writer. However, life changed when the economy crashed and the world
did a total reset.

All of a sudden I was fighting 125 other people for a single job, and
everyone was underbidding me because they were hungrier than I was. My
hourly rate was cut in half in a matter of months, and I started to
wonder how I was going to live on half of what I was making before.

Survival Skills 101

Reduce your Expenses

Eating Out
Stop eating out. Period. When I was looking for expenses to cut, eating
out was the first to go. I literally cut my Visa bill in half when I
stopped eating out.

Brew your own! Just think about how many cups of coffee you can get
from a 1-pound bag of beans. If you must have a latte from a coffee
shop, cut it down to once a week as a treat.

Get your utility company to average your gas and/or electric bills.
That way you know exactly what you have to pay every month. I got a
$358 gas bill after the winter storm we had in December, and that’s
when I decided to average my bill.

Avoid the Mall
If you’re a person who can’t walk out of Nordstrom or Macy’s without
being tempted to buy something, don’t go to the mall! I spent so much
less money by just staying away from the temptation.

Use the Library
Did you know that you can get DVDs and CDs at the library? If you are
cutting expenses, cut the rental fees and the late fees completely by
using the library.

Cut the Cable
When I was cutting expenses I cut my TV cable down to the basic
channels, which was about $10 a month. The unexpected bonus was we
didn’t get the Disney Channel anymore. The overacting and laugh tracks
on those kid shows is enough to drive a mom to drink. However, my kids
quickly discovered that they could watch most of their favorite TV
shows on the Internet whenever they wanted to anyway, so Hannah Montana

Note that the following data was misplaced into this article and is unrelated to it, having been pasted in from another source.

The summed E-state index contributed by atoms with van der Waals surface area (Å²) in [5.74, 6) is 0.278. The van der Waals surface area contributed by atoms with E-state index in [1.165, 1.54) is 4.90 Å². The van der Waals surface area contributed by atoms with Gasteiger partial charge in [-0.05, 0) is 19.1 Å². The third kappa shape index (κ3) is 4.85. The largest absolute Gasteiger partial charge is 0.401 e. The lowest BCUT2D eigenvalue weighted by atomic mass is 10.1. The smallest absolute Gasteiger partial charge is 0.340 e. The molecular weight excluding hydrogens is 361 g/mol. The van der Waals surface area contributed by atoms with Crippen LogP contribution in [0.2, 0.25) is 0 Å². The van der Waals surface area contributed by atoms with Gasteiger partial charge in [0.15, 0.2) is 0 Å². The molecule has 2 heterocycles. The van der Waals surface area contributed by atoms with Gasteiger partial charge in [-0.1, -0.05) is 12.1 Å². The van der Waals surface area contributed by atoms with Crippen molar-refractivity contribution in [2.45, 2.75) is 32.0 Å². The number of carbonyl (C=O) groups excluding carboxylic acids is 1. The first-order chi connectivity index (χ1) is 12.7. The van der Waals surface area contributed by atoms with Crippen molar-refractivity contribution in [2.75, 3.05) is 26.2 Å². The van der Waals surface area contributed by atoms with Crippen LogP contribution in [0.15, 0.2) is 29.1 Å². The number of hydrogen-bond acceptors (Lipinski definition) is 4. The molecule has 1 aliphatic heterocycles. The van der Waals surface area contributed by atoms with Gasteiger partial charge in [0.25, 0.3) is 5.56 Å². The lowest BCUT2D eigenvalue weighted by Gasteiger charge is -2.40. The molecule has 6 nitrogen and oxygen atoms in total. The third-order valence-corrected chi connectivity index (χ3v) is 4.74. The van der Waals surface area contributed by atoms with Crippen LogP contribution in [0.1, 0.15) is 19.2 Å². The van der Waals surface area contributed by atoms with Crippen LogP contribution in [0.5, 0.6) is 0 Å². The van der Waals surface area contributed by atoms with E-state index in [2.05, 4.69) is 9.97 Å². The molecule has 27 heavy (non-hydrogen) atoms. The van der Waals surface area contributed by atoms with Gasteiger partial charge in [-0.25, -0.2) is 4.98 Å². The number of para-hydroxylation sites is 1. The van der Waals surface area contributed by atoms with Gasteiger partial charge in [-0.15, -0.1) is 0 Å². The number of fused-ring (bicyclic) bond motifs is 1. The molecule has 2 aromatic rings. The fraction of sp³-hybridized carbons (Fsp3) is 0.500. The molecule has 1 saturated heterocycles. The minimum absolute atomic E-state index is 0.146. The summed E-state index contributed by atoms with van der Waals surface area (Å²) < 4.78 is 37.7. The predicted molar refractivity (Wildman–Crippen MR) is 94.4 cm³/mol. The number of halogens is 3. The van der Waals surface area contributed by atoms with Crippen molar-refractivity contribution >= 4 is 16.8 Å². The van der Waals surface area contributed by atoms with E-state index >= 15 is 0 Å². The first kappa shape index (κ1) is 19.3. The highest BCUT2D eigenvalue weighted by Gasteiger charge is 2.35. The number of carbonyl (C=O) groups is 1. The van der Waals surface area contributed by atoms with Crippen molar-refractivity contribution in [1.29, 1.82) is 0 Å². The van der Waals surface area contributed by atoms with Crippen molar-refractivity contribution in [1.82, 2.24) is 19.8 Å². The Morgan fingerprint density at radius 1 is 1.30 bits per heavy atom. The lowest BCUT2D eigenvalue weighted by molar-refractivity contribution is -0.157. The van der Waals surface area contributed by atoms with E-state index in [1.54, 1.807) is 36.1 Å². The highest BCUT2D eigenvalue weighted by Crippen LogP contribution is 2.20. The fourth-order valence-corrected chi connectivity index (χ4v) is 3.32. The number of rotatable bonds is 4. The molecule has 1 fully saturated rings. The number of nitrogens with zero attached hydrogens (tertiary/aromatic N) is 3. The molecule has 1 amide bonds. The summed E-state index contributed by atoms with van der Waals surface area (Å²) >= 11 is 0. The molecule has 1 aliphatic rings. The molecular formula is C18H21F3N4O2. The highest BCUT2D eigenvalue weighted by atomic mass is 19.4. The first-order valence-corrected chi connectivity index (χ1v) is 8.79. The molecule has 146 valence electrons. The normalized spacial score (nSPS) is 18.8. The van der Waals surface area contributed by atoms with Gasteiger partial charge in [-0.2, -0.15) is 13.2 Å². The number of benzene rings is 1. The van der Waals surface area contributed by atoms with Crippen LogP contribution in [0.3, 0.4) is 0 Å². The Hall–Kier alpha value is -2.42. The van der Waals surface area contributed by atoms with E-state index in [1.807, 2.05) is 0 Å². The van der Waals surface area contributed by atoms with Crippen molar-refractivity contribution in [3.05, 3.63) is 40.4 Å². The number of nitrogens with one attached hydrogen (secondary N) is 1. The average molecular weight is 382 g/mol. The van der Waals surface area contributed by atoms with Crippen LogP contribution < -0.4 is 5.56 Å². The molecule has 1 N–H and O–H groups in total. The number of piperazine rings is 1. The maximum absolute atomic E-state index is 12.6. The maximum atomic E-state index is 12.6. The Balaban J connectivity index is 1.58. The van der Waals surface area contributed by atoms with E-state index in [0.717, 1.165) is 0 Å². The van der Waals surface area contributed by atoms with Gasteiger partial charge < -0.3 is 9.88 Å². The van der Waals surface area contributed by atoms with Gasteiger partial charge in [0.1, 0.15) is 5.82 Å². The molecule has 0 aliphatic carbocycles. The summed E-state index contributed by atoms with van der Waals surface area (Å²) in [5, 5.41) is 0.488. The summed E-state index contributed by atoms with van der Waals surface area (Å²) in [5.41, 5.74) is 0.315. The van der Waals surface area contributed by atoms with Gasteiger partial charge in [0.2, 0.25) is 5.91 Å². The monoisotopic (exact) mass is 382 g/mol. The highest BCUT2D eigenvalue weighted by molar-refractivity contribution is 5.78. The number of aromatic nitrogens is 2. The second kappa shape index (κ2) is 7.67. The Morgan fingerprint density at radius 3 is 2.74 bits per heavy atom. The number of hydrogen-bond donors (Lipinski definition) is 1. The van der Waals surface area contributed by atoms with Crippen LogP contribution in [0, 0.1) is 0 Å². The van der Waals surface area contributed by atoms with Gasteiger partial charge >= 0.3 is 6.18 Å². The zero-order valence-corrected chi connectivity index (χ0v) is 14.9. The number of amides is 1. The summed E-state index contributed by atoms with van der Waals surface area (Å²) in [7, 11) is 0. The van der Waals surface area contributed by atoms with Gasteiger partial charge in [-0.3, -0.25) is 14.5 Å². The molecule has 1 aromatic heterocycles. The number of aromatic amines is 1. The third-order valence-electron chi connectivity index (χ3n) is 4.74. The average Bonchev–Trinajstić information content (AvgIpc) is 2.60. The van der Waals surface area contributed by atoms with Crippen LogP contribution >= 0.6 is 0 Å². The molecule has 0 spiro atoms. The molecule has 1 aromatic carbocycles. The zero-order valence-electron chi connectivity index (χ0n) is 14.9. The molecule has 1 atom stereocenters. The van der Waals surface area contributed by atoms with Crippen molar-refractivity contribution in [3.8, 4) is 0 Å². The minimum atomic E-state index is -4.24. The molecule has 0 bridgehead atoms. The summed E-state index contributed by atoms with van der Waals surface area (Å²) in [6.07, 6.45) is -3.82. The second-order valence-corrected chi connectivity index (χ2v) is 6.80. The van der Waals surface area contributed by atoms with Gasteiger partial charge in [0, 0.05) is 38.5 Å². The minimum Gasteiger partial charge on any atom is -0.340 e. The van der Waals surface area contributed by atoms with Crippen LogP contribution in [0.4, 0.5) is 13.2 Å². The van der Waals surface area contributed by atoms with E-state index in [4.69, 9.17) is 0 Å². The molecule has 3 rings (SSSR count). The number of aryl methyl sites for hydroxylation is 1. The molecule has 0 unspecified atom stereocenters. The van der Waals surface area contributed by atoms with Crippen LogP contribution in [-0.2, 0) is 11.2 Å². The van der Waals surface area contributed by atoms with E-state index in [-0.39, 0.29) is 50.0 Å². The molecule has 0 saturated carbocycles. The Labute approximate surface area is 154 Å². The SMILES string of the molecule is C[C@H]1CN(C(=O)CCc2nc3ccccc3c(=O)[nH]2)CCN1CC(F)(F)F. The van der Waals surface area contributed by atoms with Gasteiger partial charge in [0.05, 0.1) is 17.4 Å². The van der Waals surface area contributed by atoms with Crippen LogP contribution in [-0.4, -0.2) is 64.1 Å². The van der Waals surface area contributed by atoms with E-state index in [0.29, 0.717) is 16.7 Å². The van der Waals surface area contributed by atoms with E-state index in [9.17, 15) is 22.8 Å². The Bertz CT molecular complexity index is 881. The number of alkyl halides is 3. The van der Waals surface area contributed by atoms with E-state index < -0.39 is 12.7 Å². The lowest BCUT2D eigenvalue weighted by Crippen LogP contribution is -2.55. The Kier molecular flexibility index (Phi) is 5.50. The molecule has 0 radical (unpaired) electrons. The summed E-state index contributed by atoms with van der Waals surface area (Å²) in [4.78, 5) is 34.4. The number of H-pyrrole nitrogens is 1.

didn’t disappear completely. Sigh.

Find Free (or cheap) Fun
I am one of those people who is really good at being frugal. My
expenses are really low, and I can live on almost nothing. However, I
will not deprive myself of fun. Even when I was being really frugal I
would take my kids to the movies once a month (always to the cheaper
matinee of course). We always brought our own snacks, and asked for
cups for water at the concession stand.

Geocaching is free and fun for kids. We did it without the aid of a GPS
and still found caches. Good for an entire day of adventure.

Have Happy Hour at Home
Remember when you were in college, or even just living out on your own
for the first time, and you used to know where all of the best happy
hours were? You knew which bars had cheap drinks and free food, right?
Well, my girlfriends and I have organized happy hours in our homes.
Wine, cheese, crackers. Cheap, easy and fun. There are also plenty of
free wine tastings around town if you want to get out.

Needs Vs. Wants
Do you really need another pair of shoes, or do you just want them? Don’t buy anything that’s not an absolute necessity.

I have three children. They grow out of clothes constantly. There is no
way I’m going to spend $40 on a pair of jeans for an 8-year old who
will grow out of them in three months. I have plenty of friends with
kids, and I asked them for hand-me-downs. I would get the clothes from
my friends and then just hang them up in my kids’ closets as if I had
bought them new. They never knew the difference, and they got some
really cool clothes!

Emotional Stability
You don’t realize how much of your emotional stability is tied to money
until you don’t have it anymore. There are many things that money can’t
buy, but it certainly buys you stability. I remember being consumed by
fear on a daily basis when I was between jobs. Fear, panic,
helplessness, hopelessness, depression, anxiety, are all emotions that
come to mind.

Which leads me to…

Emotional Reset
I would allow myself the freedom to have a complete emotional meltdown
(when my kids weren’t around) a few times a month. It was cathartic for
me to just cry and shout out loud whatever came to mind. Once I
released all of my fear and anxiety I knew I could find the strength to
pick myself up and keep rowing forward. It was my way of doing an
emotional reset.

Pity Party
If you’re going to wallow in self pity you might as well go all out and
throw yourself a party. Allow yourself to have the occasional pity
party, but put a time limit on it. Say, “Okay, I’m going to pity myself
for the next 30 minutes, and then I’m going to pick myself back up and
be done with that.” I even made myself a pity party cake once, because
it made me laugh, and humor really helps in these hard times.

Phone a Friend
I can’t tell you how many times I called friends just to ask for some
emotional support. Sometimes I just needed someone to tell me it was
going to be okay.

This economy is going to suck for a while. Just wrap your head around
that and accept it. Once you accept that you can be the river instead
of the rock.